PSLV-C34 with 20 satellites all set for new experiments
The Polar Satellite Launch Vehicle (PSLV-C34), which will lift off at 9.25 a.m. on June 22 from Sriharikota, is an important mission for the Indian Space Research Organisation (ISRO).
The vehicle will not only put 20 satellites into the same orbit — the highest number of satellites to be put into orbit by a PSLV — but it will perform two tricky experiments of the same nature. Fifty minutes after the satellites are injected into the orbit from the fourth stage of the vehicle, its engine will be re-ignited for five seconds. Then it will be shut down for 50 minutes and re-ignited for another five seconds, according to K. Sivan, Director, Vikram Sarabhai Space Centre, Thiruvananthapuram.
The ISRO wants to master this complex manoeuvre so that it can put multiple satellites into different orbits using the same rocket. A forthcoming PSLV launch will put the ISRO’s SCATSAT-1, meant for forecasting weather and cyclone detection, and a foreign satellite in two different orbits.
On December 16, 2015, after the PSLV-C29’s fourth stage put six Singapore satellites into the same orbit, the ISRO re-started the fourth-stage engine for four seconds. At that time, Dr. Sivan called it a “small experiment” to master the manoeuvre of putting multiple satellites into different orbits with the same vehicle.
On June 22, eight minutes after the PSLV-C34 lifts off, the fourth stage engine will sizzle into life, taking the stage to an altitude of 514 km. The fourth stage engine will be cut off 16 minutes and 30 seconds after the lift-off. Over the next 10 minutes, 20 satellites will be injected into the same orbit from the fourth stage, one after another.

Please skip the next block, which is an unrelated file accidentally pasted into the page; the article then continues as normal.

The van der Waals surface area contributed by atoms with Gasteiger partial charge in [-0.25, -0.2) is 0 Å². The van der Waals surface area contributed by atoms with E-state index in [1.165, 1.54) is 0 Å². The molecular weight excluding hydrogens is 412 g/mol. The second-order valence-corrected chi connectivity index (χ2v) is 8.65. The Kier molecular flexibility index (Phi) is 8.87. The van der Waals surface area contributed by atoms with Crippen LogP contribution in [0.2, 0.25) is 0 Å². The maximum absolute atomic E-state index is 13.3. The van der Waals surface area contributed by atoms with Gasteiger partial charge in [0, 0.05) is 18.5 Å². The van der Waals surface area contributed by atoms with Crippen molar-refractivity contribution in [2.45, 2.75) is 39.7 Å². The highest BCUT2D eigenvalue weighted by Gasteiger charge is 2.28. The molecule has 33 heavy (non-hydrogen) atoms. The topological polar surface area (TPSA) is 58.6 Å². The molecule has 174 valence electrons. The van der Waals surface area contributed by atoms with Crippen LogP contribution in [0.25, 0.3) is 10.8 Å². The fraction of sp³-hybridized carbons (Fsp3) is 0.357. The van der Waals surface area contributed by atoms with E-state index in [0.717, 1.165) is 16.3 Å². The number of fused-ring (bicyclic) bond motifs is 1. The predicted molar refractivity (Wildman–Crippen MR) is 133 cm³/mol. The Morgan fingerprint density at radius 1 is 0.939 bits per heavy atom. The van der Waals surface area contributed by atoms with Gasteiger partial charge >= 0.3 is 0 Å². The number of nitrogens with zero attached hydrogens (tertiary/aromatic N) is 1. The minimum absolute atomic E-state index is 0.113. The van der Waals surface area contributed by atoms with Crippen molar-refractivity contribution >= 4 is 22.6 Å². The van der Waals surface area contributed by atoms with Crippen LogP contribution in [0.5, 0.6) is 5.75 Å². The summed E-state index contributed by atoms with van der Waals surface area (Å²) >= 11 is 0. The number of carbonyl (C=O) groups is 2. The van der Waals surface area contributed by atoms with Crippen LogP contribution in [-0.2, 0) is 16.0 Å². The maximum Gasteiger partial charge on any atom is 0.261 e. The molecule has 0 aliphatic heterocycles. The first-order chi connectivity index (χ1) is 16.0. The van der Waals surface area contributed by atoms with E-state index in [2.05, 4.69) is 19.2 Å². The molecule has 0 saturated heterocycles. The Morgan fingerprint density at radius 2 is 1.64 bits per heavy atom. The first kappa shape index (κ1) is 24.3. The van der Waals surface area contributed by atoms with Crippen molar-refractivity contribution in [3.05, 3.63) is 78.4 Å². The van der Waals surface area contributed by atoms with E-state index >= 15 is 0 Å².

Dr. Sivan said: “After each satellite is injected into orbit, the vehicle will be re-oriented if required and the next satellite will be put into orbit with a varying velocity so that the distance between the satellites grows monotonically. We will do this to ensure that there is no collision of satellites. Then, after a huge gap of 3,000 seconds, PS-4 [the fourth stage] will be re-ignited for five seconds. Then, it will be switched off for another 3,000 seconds. It will be re-ignited for another five seconds.”
On April 28, 2008, the PSLV-C9 deployed 10 satellites, but in the same orbit.
So far so good
P. Kunhikrishnan, Director, Satish Dhawan Space Centre, Sriharikota, said the PSLV-C34, with the 20 satellites, was moved to the launch tower on Saturday morning. “Everything is going on smoothly,” he said.
Quelle: THE HINDU
India’s Polar Satellite Launch Vehicle, in its thirty sixth flight (PSLV-C34), will launch the 727.5 kg Cartosat-2 series satellite for earth observation and 19 co-passenger satellites together weighing about 560 kg at lift–off into a 505 km polar Sun Synchronous Orbit (SSO). PSLV-C34 will be launched from the Second Launch Pad (SLP) of Satish Dhawan Space Centre (SDSC) SHAR, Sriharikota on June 22, 2016 at 09:26 hrs (IST). It will be the fourteenth flight of PSLV in ‘XL’ configuration (with the use of solid strap-on motors).
The co-passenger satellites are from USA, Canada, Germany and Indonesia as well as two satellites from Indian University/Academic Institute. The total weight of all the 20 satellites carried onboard PSLV-C34 is about 1288 kg.
Startvorbereitung für PSLV-C34
All the 20 Spacecrafts integrated with PSLV-C34 - two halves of the heat shield are seen
PSLV-C34 Heat-shield closed with all the 20 satellites inside
Fully integrated PSLV-C34 at Vehicle Assembly Building
Fully integrated PSLV-C34 with all the Spacecrafts is being moved out of Vehicle assembly building to second launch...
Panoramic View of Fully integrated PSLV-C34 with all the 20 Spacecrafts being moved to second launch pad (SLP)
Fully integrated PSLV-C34 with all the 20 Spacecrafts at Second Launch Pad
PSLV-C34 on Second Launch Pad
Erfolgreicher Start von ISRO Launch Vehicle, PSLV-C34